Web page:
Do the ! and ? in the title above, in relation to the quotation marks, bother you? Vindicate you? Make you wonder? Maybe you’ll enjoy this little debate, which opened in the 22 January 2006 issue.
Julia in Virginia wrote: “I’m a professional copyeditor. Commas always go inside quotation marks.” (Apparently professional copyeditors like to be terse.) I responded with a link to the relevant portion of True‘s Frequently Asked Questions list, which I’ll reproduce here so you don’t have to go look:
Q: Why does True use non-standard punctuation marks around quotation marks?
A: “Standard” depends on your point of view. An average American would write
I like “This is True,” which I get every week.
while a typical Brit would write
I like “This is True”, which I get every week.
See the difference in the placement of the comma? The American system is idiotic: the name of the publication is, in fact, “This is True”. Its name certainly does not include a comma, as implied by the quotation marks! “British punctuation style” is much more logical and correct. American schools teach the former because it means the writer doesn’t have to think — they can just follow a simplistic rule. Accuracy? Forget it — it’s not even considered. True is about thinking, about accuracy, about education. It follows logic when punctuating, not lazy school rules.
Julia replied, “As a professional editor, I respectfully disagree with your assertion that the American system of punctuation is ‘idiotic,’ and I do not follow this style because I was taught to be lazy in school or because I’d rather follow a simple rule than think. Your suggestion of such is insulting.”
I replied that being personally insulted by my opinion, which is not specifically aimed at her, can hardly be considered “respectful.” And she quickly retorted, “Of course it’s specifically aimed at me, Randy — me and anyone else who disagrees with you.”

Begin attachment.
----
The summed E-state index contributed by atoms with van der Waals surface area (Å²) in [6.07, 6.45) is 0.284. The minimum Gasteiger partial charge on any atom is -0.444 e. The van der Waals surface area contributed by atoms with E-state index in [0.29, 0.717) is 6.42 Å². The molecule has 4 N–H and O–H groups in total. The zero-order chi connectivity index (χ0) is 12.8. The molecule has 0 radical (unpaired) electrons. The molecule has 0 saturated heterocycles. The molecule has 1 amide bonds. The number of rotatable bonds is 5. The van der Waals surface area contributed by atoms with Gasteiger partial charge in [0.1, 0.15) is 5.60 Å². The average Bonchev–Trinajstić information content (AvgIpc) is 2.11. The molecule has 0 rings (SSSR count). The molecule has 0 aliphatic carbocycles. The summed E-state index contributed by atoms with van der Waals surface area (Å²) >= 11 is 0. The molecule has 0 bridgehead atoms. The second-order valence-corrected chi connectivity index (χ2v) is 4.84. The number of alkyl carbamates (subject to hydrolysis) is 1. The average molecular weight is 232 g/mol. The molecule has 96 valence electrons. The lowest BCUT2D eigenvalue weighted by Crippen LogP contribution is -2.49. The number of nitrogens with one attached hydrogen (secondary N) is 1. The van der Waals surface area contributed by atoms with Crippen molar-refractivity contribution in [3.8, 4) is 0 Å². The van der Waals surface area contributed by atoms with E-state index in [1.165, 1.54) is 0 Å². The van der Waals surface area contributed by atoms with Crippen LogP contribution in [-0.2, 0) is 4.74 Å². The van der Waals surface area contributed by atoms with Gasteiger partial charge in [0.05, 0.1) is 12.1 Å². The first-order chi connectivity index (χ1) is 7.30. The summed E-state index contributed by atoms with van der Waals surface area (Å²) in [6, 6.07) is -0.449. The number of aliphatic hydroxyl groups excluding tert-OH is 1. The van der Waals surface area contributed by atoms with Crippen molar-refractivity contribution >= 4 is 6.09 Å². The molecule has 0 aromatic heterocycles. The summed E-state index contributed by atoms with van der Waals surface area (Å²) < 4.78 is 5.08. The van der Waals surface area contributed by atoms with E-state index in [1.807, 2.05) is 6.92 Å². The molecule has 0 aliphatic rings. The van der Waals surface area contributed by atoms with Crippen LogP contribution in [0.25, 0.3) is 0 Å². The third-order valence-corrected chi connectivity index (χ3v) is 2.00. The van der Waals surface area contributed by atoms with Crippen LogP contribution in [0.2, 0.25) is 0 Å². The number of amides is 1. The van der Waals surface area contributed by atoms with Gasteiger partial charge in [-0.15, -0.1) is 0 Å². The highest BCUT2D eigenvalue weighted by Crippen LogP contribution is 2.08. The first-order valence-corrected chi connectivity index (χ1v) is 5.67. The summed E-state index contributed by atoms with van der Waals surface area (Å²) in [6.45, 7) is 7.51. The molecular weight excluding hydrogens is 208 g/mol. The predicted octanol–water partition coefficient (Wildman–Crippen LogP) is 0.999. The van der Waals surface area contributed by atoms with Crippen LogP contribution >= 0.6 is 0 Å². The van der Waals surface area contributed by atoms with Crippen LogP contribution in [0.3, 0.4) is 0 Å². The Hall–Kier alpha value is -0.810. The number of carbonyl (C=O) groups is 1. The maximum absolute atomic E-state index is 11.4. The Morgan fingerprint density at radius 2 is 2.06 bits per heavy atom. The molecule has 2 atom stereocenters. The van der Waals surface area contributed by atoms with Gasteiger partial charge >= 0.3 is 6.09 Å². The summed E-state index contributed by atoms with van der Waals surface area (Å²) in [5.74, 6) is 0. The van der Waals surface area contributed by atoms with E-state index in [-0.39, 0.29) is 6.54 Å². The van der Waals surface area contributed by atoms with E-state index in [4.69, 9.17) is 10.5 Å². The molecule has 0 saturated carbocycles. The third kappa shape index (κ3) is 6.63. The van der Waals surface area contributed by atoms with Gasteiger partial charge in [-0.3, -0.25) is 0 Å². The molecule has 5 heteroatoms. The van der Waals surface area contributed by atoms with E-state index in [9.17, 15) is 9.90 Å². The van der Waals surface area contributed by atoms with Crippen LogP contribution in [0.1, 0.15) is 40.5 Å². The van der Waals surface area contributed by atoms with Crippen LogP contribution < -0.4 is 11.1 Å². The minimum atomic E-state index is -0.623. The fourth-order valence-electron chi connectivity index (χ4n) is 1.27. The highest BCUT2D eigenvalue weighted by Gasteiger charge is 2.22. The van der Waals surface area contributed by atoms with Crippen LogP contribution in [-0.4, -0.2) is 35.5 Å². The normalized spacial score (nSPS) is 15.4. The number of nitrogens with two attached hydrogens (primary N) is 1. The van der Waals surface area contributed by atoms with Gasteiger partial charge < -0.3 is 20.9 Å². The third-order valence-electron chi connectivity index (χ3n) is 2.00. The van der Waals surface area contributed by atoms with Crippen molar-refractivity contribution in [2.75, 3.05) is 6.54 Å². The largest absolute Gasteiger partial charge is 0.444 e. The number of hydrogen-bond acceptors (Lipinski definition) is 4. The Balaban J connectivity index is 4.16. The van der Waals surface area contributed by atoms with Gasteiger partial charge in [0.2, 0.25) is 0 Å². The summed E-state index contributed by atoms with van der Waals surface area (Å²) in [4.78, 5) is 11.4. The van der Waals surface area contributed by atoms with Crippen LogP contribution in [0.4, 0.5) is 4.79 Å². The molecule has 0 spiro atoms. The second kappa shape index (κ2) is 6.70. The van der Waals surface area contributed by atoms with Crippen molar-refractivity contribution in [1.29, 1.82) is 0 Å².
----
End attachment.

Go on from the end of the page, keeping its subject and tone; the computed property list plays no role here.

Nope, I don’t buy that, Julia, and it continuously astounds me how people choose to be insulted. It’s simply a statement of my opinion. If I had added “And anyone who disagrees is a moron!”, then it might be reasonable to feel insulted if you disagreed.
Life is just way too short to go around looking for insults in written material that was not written with you in mind, and it takes a mighty big ego to think I’m trying to insult you on my web site with something I wrote years ago.
The debate brought, as usual, a lot of mail. Quite a few wrote to ask if I had heard of the Lynne Truss book, Eats, Shoots and Leaves (with the ironic — for me — subtitle, The Zero Tolerance Approach to Punctuation). I’ve not only heard of it, I have it and enjoyed it very much. In the preface to the U.S. edition of the book (Truss is British), she even goes into the differences between British and American styles about quotes. But the book is well worth reading for her rant on apostrophes alone.
Just a Few of the Letters
You were right when you stated it is idiotic to place the comma inside the quotation marks, thus changing the contents of what is located inside said quotation marks. Your example was perfect, yet Julie either can’t see the logic or won’t admit that one is more logical than the other. She should be insulted by her school system, not you. –Matt, Queensland, Australia
After reading your last newsletter and the issue with the copyeditor that was insulted, I was reminded of a quote: “A wise man cannot be insulted. If the insult has no meaning, he ignores it. If the insult does have meaning, he deserves it.” Sometimes people need to be reminded. –Beverly, Georgia
Eleanor Roosevelt said that “No one can make you feel inferior without your permission.” So the professional editor who chose to be insulted was successful by her choice, not by your statement. –Mike, Texas
I’m a professional editor, too, and Julia in Virginia needs to lighten up. Yes, in American English, your style of punctuation is wrong, and when I am working for my bosses, I follow the rules. But Randy, you’re also right that the American style is illogical and counterintuitive. It’s even worse because the rule isn’t consistent: periods and commas ALWAYS go inside, but question marks and exclamation points follow the logical ‘What’s actually being quoted?’ rule. I think Julia has lost the distinction between following a rule because she has to follow it and following a rule because it makes sense.” –Andrew, Texas
I like that — “illogical and counterintuitive”; I’m going to use it to replace “idiotic”. But “lazy” stays!